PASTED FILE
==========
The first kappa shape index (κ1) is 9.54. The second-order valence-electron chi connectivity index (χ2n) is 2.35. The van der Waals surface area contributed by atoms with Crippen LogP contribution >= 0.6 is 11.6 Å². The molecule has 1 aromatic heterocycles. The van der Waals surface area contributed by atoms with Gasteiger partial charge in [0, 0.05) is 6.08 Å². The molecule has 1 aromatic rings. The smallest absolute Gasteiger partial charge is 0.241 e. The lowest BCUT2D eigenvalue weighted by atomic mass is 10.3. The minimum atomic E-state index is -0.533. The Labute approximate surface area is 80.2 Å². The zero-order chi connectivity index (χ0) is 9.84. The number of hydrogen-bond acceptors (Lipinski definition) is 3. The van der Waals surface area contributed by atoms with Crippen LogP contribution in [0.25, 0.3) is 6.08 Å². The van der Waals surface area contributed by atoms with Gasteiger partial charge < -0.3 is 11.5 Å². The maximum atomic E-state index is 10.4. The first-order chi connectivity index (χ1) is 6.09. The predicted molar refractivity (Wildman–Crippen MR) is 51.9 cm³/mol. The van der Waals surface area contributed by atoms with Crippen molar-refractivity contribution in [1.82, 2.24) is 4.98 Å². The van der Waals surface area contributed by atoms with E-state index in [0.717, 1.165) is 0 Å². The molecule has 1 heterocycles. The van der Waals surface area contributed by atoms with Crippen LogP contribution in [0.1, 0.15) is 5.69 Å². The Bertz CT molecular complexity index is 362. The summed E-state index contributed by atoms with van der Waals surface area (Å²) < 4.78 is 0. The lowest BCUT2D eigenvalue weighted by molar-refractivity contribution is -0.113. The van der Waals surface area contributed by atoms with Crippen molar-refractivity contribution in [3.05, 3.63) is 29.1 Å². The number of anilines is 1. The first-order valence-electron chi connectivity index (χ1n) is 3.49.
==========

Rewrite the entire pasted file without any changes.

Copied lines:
The first kappa shape index (κ1) is 9.54. The second-order valence-electron chi connectivity index (χ2n) is 2.35. The van der Waals surface area contributed by atoms with Crippen LogP contribution >= 0.6 is 11.6 Å². The molecule has 1 aromatic heterocycles. The van der Waals surface area contributed by atoms with Gasteiger partial charge in [0, 0.05) is 6.08 Å². The molecule has 1 aromatic rings. The smallest absolute Gasteiger partial charge is 0.241 e. The lowest BCUT2D eigenvalue weighted by atomic mass is 10.3. The minimum atomic E-state index is -0.533. The Labute approximate surface area is 80.2 Å². The zero-order chi connectivity index (χ0) is 9.84. The number of hydrogen-bond acceptors (Lipinski definition) is 3. The van der Waals surface area contributed by atoms with Crippen LogP contribution in [0.25, 0.3) is 6.08 Å². The van der Waals surface area contributed by atoms with Gasteiger partial charge < -0.3 is 11.5 Å². The maximum atomic E-state index is 10.4. The first-order chi connectivity index (χ1) is 6.09. The predicted molar refractivity (Wildman–Crippen MR) is 51.9 cm³/mol. The van der Waals surface area contributed by atoms with Crippen molar-refractivity contribution in [1.82, 2.24) is 4.98 Å². The van der Waals surface area contributed by atoms with E-state index in [0.717, 1.165) is 0 Å². The molecule has 1 heterocycles. The van der Waals surface area contributed by atoms with Crippen LogP contribution in [0.1, 0.15) is 5.69 Å². The Bertz CT molecular complexity index is 362. The summed E-state index contributed by atoms with van der Waals surface area (Å²) < 4.78 is 0. The lowest BCUT2D eigenvalue weighted by molar-refractivity contribution is -0.113. The van der Waals surface area contributed by atoms with Crippen molar-refractivity contribution in [3.05, 3.63) is 29.1 Å². The number of anilines is 1. The first-order valence-electron chi connectivity index (χ1n) is 3.49.